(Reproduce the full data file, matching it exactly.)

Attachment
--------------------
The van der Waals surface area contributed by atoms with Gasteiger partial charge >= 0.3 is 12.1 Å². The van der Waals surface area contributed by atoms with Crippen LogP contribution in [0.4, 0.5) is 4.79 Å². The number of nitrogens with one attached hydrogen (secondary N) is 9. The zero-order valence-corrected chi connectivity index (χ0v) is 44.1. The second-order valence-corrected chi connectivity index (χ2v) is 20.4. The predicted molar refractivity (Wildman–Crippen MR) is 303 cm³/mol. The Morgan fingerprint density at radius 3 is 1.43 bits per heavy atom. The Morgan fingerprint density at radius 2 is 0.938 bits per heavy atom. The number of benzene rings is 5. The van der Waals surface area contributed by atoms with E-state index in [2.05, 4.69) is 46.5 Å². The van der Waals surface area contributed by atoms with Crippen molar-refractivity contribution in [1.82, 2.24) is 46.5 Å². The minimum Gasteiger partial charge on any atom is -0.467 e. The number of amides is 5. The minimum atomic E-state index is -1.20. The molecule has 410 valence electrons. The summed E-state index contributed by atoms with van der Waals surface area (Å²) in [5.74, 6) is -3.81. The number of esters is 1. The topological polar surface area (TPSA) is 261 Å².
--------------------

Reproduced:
The van der Waals surface area contributed by atoms with Gasteiger partial charge >= 0.3 is 12.1 Å². The van der Waals surface area contributed by atoms with Crippen LogP contribution in [0.4, 0.5) is 4.79 Å². The number of nitrogens with one attached hydrogen (secondary N) is 9. The zero-order valence-corrected chi connectivity index (χ0v) is 44.1. The second-order valence-corrected chi connectivity index (χ2v) is 20.4. The predicted molar refractivity (Wildman–Crippen MR) is 303 cm³/mol. The Morgan fingerprint density at radius 3 is 1.43 bits per heavy atom. The Morgan fingerprint density at radius 2 is 0.938 bits per heavy atom. The number of benzene rings is 5. The van der Waals surface area contributed by atoms with E-state index in [2.05, 4.69) is 46.5 Å². The van der Waals surface area contributed by atoms with Crippen molar-refractivity contribution in [1.82, 2.24) is 46.5 Å². The minimum Gasteiger partial charge on any atom is -0.467 e. The number of amides is 5. The minimum atomic E-state index is -1.20. The molecule has 410 valence electrons. The summed E-state index contributed by atoms with van der Waals surface area (Å²) in [5.74, 6) is -3.81. The number of esters is 1. The topological polar surface area (TPSA) is 261 Å².